(Reprinted with permission of the Watts family)
If you are reading this, I’m no longer here. I recently had a very bad stroke. It robbed me of my body but not my spirit and as usual I got what I wanted; to leave on my own terms, to say goodbye to my family and friends and then to quietly slip away in peace at home.
During my last few days, I was so thrilled when all of you rode your bikes past my bedroom window on a slow roll. A lot of you said you were so sad about this. Well golly, get over it. My father always said nobody promised fair. But I have been so lucky; my life has been beyond my wildest dreams. And you know that’s saying a lot for an impossible dreamer like me. Let me tell you why.
First of all, when I was a teenager I fell hopelessly in love with Trent. And as impossible as it may seem, after 50 years of marriage, I love him even more today.
Then there are my children. Brad and Sarah. We’ve watched them grow into strong, compassionate human beings who accept no limits on their imagination. They married Sarah Oosman and Therin Rhaintre, two beautiful women of a similar spirit. We couldn’t be prouder.
I’ve had so many glorious adventures. Each summer for almost 20 years I paddled with my fellow physiotherapists plus one poet into the Northern Saskatchewan wilderness. We camped by crystal clear water. We climbed on favourite rocks and sang O Canada to the loons. We swam in the nude, so naturally we called ourselves the Canudists.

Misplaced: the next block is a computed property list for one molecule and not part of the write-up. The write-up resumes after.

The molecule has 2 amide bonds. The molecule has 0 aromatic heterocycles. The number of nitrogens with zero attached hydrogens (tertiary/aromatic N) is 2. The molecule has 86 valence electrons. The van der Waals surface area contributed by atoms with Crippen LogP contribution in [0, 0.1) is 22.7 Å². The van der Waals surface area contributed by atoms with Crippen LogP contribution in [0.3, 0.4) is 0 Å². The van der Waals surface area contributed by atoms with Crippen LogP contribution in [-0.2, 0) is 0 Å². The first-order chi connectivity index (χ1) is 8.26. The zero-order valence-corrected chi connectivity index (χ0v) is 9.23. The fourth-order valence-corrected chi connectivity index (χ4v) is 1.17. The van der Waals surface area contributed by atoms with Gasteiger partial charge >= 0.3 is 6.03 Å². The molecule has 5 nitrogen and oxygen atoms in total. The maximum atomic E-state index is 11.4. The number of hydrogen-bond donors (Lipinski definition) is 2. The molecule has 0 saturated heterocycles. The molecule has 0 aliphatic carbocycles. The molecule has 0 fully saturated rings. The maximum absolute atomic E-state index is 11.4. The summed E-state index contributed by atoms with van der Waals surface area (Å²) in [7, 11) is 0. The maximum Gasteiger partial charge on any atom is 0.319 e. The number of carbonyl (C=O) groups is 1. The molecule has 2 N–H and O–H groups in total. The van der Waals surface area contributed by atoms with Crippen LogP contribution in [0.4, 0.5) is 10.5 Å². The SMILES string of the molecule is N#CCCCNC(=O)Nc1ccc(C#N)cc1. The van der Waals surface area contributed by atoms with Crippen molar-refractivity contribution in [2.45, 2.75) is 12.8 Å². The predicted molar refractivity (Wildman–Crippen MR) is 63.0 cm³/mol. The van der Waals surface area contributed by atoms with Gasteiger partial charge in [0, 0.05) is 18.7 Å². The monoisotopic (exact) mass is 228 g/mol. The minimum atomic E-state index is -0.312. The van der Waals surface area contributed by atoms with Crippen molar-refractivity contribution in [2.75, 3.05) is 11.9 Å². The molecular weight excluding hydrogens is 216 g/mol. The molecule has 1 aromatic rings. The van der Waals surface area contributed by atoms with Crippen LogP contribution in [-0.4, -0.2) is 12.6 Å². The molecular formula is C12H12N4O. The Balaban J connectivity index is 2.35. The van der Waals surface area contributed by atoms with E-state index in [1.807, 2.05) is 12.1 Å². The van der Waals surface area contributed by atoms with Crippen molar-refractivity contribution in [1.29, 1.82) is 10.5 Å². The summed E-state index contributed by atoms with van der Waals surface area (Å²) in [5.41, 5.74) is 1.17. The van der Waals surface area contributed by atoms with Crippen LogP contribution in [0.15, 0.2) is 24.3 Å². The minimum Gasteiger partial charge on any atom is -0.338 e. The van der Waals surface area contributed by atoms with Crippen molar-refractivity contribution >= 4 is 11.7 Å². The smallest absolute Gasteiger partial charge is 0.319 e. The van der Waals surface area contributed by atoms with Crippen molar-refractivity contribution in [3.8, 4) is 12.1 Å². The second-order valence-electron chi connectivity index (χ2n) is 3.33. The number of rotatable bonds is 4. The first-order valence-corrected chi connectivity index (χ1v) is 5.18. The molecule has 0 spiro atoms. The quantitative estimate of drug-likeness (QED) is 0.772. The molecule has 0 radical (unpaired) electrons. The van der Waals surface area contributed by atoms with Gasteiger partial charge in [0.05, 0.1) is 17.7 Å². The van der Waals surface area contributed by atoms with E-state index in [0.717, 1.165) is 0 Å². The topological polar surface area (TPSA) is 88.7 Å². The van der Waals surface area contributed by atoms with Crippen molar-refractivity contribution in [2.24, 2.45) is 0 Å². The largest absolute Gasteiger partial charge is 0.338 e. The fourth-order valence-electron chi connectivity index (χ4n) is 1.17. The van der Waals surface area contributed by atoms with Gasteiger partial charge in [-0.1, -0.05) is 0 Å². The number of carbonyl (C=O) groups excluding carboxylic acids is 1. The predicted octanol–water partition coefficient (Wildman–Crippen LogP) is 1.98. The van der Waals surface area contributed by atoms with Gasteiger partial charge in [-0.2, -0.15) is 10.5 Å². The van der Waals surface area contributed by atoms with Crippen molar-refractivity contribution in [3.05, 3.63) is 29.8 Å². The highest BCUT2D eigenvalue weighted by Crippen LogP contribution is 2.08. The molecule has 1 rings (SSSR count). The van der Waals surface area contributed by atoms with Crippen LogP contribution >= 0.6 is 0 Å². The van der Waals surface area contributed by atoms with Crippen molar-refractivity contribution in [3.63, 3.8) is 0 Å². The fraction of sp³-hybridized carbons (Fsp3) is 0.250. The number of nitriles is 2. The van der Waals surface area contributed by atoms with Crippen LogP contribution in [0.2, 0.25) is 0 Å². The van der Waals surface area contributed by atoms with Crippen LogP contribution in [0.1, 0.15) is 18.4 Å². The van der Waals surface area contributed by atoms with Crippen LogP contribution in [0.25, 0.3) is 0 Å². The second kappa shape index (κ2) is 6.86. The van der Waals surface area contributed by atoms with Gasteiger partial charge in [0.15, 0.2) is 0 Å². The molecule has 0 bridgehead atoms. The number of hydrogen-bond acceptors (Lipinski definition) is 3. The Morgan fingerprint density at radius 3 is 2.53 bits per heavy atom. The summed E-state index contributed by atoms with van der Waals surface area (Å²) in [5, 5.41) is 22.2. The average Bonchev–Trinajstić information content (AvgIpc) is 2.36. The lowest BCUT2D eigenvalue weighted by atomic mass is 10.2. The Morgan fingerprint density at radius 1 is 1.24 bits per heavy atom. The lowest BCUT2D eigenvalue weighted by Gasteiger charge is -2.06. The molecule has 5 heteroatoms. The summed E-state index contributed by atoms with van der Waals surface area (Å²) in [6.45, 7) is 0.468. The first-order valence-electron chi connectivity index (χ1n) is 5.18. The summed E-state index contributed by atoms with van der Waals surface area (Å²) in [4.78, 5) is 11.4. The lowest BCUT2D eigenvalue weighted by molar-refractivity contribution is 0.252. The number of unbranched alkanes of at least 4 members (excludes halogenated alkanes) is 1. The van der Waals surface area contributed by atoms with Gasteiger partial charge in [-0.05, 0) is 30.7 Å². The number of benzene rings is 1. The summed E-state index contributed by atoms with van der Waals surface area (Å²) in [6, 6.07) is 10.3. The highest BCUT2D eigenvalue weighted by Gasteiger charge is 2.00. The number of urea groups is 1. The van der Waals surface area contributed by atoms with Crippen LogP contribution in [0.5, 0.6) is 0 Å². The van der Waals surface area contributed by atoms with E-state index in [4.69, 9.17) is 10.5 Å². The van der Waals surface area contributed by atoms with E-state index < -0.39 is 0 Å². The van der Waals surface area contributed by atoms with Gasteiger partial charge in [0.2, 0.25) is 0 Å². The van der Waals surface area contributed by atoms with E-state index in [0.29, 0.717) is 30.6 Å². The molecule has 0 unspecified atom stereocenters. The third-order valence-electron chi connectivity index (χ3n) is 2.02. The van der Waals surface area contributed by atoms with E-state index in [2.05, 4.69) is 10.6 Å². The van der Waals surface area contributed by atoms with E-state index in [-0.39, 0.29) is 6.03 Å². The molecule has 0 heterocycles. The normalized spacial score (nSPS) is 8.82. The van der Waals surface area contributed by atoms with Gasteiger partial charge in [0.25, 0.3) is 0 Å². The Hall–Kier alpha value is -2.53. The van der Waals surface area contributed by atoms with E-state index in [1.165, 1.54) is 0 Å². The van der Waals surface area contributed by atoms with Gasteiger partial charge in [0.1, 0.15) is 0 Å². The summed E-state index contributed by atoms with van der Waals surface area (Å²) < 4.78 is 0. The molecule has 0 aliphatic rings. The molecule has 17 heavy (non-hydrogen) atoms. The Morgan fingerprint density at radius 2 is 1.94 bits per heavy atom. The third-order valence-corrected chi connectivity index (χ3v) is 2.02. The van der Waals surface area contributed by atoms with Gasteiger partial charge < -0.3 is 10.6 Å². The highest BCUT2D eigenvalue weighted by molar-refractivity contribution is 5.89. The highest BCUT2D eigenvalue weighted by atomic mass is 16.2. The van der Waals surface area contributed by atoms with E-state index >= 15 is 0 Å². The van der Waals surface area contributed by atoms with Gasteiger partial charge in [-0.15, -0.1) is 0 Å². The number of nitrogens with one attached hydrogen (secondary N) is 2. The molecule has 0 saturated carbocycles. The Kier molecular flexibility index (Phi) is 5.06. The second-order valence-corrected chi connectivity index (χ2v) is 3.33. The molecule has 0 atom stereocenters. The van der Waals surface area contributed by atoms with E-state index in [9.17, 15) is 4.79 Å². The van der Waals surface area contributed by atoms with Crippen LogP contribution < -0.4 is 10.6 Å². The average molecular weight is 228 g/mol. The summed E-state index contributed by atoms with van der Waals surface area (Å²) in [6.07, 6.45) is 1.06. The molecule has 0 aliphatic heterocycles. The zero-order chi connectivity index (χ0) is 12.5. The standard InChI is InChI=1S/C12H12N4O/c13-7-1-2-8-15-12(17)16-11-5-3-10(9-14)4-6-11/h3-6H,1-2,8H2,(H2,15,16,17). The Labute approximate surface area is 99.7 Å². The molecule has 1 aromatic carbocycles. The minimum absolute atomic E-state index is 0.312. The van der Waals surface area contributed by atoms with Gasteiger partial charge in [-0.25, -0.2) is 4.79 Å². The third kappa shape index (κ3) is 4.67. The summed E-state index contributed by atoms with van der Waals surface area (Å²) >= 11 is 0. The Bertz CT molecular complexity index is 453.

Trent and I travelled the world on our bikes. All over Europe, and in New Zealand and Australia. I can tell you the TransCanada Trail needs work. I know, I’ve bumped along a lot of it.
Love affairs; I’ve had a few of those too. One was with Canada. For me, voting was an act of passion. I feel so lucky to have lived here, so happy that other Canadians want to share this wonderful land with less fortunate people from other places.
I loved the Canadian wilderness, better than any pill at reviving my spirit.
Most of all I was passionately in love with cycling. The very first time I got on a bike it was like no other feeling. For a lot of my life cycling wasn’t much in style. Certainly not in winter. At some point I thought, ‘I need to change this!”
When I became co-chair of Saskatoon Cycles 10 years ago, I believed the city’s geography was perfect for year-round cycling. I dreamed we could become one of the best bike cities in the world. I was a happy agitator at city council, always trying to convince the people in charge that a bicycle is a simple solution to a complex problem.
Of course, there are many things I will miss. I’ll miss Quiltfest when my friends and family gathered on July long weekend for three days of frenzied creation that always ended with singing O Canada.
I’ll miss scribbling in my calendar and imagining a week filled with purpose. I’ll miss sitting in a coffee shop and dividing one fresh donut with three close friends.
I’ll miss hugging my two precious grandchildren, Olive and Hamish. I’ll miss watching them grow into adulthood and navigate this complicated world. But I know they have the stuff to be happy and successful.
Now I am on another journey. If I go to heaven, I don’t intend to rest. I’ll be looking for bike lanes and if I don’t find any, there will be hell to pay.
So, if you are reading this, don’t be sad and certainly don’t send flowers.
Here’s what I want you to do instead. Support my beloved Saskatoon Cycles, because there’s still a lot of work to do. Then get on a bike, head for a trail and feel what it’s like to be free.